I was a homebirther! How can I now plan a hospital birth?

Dear Honest Midwife,

Thank you so much for willing to be honest and give up your entire livelihood and community to do so. I have struggled with the truth about home birth for years, and I realized it was like a religion to me. I knew all the "correct" answers to give to explain away problems with homebirthing. Within my small circle of friends, I learned of many scary situations and complications that happened during home births. I was careful to "support" the homebirthing community by not trumpeting these experiences loudly, but over time I realized that it just wasn't nearly as safe as we'd all believed. 

I was sad to lose my "faith" in homebirth, but I didn't really have to face it, because I wasn't having any babies. Well, I am now pregnant again! What do I do now? I've had 2 homebirths. How do I go back to the hospital?

I know that during a hospital birth the CNM or doctor is not there with you in the room much. How can that be better than homebirth, where the midwife is there the whole time? Granted, I've looked back at my homebirth records, and I was only monitored with a doppler ultrasound 4-5 times during my very long pushing phase. 

I'm guessing I'd prefer not to have all the typical interventions that might make a hospital safer, like a continuous IV, continuous monitoring, and so on. If I don't do those, what's better about hospital birth? How can homebirthers emotionally/spiritually go back to hospital birth?

Thank you!
Krista

Dear Krista,

a laboring woman is monitoredGoing to the hospital to have a baby after being a homebirth mom can be emotionally tough! I understand your anxieties. It very likely is the interventions that you don’t prefer that often make hospital birth safer. Continuous monitoring, IVs, and access to surgery and expert resuscitation are among the things that give hospitals such high survival rates, far and above the “natural” survival rates for mothers and babies. I know that many of these interventions seem uncomfortable. 

As a mother you know that your baby would prefer to be held by you as you travel down the highway in a car. But we keep our babies strapped into carseats to keep them safe, even when it’s not the most comfortable. We know that safety in the car trumps comfort. The same applies in birth. Monitors aren’t especially comfy, but they make our babies much safer. As a mother, we would do anything, no matter how painful, to keep our born children safe. Would you run barefoot over broken glass to save your toddler from being run over by a train? Of course you would. Without a moment’s hesitation. I think our unborn children deserve that level of sacrifice too. Surely we can deal with some straps around our belly for them.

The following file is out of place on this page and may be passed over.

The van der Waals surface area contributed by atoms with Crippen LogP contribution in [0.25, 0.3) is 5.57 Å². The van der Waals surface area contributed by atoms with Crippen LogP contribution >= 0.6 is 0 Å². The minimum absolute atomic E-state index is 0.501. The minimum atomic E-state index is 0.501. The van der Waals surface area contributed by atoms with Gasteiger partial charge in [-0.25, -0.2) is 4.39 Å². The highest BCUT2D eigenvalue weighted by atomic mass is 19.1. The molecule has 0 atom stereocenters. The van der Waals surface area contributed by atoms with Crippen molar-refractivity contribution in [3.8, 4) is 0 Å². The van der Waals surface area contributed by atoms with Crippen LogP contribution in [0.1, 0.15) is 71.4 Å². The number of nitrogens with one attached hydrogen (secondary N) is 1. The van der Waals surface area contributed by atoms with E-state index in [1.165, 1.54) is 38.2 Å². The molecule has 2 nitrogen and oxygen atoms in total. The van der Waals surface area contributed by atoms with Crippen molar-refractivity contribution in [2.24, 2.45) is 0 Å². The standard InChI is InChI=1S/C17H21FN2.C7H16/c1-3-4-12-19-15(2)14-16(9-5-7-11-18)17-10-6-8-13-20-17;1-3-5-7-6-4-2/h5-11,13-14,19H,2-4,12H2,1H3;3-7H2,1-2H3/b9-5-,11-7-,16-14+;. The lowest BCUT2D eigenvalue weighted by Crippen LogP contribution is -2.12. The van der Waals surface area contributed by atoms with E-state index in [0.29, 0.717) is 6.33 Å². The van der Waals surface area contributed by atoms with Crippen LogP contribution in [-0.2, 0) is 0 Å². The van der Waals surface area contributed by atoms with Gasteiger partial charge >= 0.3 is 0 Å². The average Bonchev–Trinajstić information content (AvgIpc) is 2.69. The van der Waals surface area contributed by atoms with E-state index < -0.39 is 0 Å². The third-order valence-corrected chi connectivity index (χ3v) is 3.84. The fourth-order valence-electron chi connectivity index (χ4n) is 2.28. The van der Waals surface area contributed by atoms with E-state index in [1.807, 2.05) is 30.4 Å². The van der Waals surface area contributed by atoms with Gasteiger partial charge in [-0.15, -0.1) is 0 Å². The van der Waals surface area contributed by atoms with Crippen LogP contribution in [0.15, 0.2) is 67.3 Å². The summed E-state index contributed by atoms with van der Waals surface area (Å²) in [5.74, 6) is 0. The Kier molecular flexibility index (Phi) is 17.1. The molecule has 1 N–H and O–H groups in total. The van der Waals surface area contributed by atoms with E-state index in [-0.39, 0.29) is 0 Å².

That said, I have attended many natural births (and some really nice epidural births) in hospitals as a doula, and they have been really wonderful. They don’t keep the monitors on all the time, they let you change position to stay comfortable, and they do whatever they can to help you get what you want as long as it is safe. Maybe you could interview some local hospital-friendly doulas and share some of your concerns. You might find out that the hospital is not the boogeyman that your old "religion" taught you it was!  

You hit the nail on the head with your thoughts about the lack of monitoring at home birth. Just having someone in the room with you isn’t adequate monitoring for the baby. 4-5 times listening during a long pushing phase sounds incredibly dangerous. In a hospital, they don’t need to be in your room at all times in order to be giving safer care. They can even do intermittent monitoring (for example, a continuous strip for 20 minutes out of each hour, and off the monitor for 40 minutes) and ensure safety while not sitting in your room the whole time.

My overall impression reading your comment was that you are still nursing some fear regarding hospitals. That fear was placed there intentionally by people who were proselytizing to you, who were themselves deceived. You know that facts are facts, and that having a living and undamaged baby is vastly more important than all the beautiful lies that we homebirth moms all told each other. You have woken up in time to do what’s best for this baby. It won’t be easy for you, and will require some surrender. This time, surrender to what you know is best and safest, instead of the fear. 

Best wishes to you for a safe and healthy pregnancy and birth!

Love,

Honest Midwife